First leg of ‘freedom tour’ for Suu Kyi

BURMESE opposition leader Aung San Suu Kyi is today in the Thai capital Bangkok – on a visit seen as a sign of how much political life under her home country’s military regime has changed.

For 24 years, she was either under house arrest or too fearful that if she left Burma, the government would never let her return.

With the installation of an elected government last year, and her party’s own entrance into parliament this year, she can claim at least partial success for greater openness.

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Suu Kyi will spend several days in Thailand, meeting migrant workers and war refugees from her homeland, as well as world leaders at the World Economic Forum on East Asia, where she is due to speak on Friday.

She will return to Burma briefly and head to Europe in mid-June.

Her stops will include Oslo – to accept formally the Nobel Peace Prize she won 21 years ago.

In Dublin, she will share a stage with U2 frontman Bono, a staunch supporter, at a concert in her honour. In the UK, she will address both houses of Parliament. France’s Foreign Ministry says she also plans a stop in Paris.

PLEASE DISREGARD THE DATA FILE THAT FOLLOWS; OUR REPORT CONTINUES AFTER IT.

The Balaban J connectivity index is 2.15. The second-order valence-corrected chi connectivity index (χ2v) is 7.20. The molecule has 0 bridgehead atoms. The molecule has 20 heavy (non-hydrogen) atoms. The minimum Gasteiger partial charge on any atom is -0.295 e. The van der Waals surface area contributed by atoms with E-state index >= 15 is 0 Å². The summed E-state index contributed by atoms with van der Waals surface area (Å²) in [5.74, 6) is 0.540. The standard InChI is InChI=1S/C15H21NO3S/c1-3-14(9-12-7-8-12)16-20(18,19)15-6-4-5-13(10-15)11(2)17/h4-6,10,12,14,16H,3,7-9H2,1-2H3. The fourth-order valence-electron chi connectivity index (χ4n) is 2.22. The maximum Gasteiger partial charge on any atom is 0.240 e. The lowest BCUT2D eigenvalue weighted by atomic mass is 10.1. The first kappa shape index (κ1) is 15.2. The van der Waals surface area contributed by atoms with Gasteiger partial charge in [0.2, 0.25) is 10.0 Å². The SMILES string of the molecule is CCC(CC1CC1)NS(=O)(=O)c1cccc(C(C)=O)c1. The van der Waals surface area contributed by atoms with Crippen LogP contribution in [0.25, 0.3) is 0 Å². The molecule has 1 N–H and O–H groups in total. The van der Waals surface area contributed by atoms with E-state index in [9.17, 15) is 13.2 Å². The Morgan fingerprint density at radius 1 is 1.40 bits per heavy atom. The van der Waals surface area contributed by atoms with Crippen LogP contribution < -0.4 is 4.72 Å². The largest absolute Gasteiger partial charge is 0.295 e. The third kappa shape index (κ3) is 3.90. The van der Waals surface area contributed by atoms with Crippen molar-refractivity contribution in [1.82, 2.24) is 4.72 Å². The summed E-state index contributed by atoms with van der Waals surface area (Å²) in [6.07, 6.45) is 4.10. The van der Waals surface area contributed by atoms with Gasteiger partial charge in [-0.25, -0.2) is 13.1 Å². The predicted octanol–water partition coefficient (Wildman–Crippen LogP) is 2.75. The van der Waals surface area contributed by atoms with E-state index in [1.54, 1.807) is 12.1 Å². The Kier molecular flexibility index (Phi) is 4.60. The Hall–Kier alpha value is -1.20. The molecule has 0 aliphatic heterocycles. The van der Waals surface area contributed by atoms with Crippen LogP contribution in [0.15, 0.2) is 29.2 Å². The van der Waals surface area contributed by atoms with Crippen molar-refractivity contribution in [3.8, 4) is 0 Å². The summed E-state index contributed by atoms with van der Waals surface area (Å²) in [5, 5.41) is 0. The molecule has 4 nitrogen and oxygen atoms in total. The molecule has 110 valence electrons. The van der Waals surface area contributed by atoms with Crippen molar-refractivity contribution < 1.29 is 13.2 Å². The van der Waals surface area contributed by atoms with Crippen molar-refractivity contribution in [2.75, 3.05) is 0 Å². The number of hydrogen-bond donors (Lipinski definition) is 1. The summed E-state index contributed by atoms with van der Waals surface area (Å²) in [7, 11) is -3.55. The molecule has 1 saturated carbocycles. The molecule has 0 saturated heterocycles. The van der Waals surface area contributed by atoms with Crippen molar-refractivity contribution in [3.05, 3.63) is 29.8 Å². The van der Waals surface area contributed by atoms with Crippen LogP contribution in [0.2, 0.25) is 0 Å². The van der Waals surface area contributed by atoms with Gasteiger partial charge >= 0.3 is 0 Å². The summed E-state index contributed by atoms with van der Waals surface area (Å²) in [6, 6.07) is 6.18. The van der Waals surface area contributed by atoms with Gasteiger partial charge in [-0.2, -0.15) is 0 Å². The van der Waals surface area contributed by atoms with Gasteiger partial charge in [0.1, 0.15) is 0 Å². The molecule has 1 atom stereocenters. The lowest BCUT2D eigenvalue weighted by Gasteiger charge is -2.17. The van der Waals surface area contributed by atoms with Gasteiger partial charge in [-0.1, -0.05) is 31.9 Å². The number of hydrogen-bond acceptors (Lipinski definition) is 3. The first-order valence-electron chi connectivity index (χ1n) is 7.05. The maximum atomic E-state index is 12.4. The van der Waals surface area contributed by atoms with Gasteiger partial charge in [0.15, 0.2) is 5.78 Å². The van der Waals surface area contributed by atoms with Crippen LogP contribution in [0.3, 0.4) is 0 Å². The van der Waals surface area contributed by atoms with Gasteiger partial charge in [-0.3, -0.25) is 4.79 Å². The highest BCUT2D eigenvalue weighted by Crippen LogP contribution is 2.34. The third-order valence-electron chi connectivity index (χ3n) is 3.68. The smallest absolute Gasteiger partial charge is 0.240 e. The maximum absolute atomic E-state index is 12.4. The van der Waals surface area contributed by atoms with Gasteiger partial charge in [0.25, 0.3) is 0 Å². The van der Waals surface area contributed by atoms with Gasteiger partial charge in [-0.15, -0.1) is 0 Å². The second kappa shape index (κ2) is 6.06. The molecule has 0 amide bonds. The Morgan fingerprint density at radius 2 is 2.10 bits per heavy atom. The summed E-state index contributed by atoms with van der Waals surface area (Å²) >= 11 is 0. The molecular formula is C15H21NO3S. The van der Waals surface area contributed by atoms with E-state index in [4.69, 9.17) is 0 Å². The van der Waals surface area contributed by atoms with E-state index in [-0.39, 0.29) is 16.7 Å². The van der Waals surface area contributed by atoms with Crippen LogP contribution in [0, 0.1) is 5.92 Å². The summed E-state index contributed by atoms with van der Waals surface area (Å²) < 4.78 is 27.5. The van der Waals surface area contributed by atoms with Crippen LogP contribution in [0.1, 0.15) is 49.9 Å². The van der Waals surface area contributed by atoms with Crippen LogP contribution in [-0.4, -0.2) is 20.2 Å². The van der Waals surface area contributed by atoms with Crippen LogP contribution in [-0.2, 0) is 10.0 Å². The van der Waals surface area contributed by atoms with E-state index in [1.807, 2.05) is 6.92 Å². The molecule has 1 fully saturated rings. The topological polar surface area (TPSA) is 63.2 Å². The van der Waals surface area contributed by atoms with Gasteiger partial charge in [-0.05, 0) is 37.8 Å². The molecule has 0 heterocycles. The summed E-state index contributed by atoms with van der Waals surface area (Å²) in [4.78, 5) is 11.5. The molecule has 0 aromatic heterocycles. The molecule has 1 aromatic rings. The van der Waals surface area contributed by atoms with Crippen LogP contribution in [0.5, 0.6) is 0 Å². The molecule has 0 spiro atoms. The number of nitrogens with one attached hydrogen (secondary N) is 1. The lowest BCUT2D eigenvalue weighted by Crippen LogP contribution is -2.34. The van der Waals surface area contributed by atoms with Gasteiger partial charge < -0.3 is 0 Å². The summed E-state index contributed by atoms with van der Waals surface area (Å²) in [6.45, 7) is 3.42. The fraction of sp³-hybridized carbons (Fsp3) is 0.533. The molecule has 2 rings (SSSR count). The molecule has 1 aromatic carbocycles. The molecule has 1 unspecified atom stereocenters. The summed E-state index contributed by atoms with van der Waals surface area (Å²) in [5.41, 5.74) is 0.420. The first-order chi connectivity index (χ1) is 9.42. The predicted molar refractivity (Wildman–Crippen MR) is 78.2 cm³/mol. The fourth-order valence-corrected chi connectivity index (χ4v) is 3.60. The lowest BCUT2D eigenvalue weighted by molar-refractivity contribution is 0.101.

The tour marks Suu Kyi’s latest step in a path from housewife to political prisoner to opposition leader in Parliament, as Burma opens and sheds 50 years of military rule.

The last time the 66-year-old Nobel laureate flew abroad was a year before the Berlin Wall came down, in April 1988, when she travelled from London to Burma to nurse her dying mother.

Until then she had an international lifestyle, growing up partly in India, where her mother was ambassador. She went to Oxford University, worked for the United Nations in New York and Bhutan and then married UK academic Michael Aris and raised their two sons in the UK.

Suu Kyi returned to Burma just as an uprising erupted against the military regime.

As daughter of General Aung San, the country’s independence hero, she was thrust into the forefront until the military brutally crushed the protests and put her under house arrest in 1989.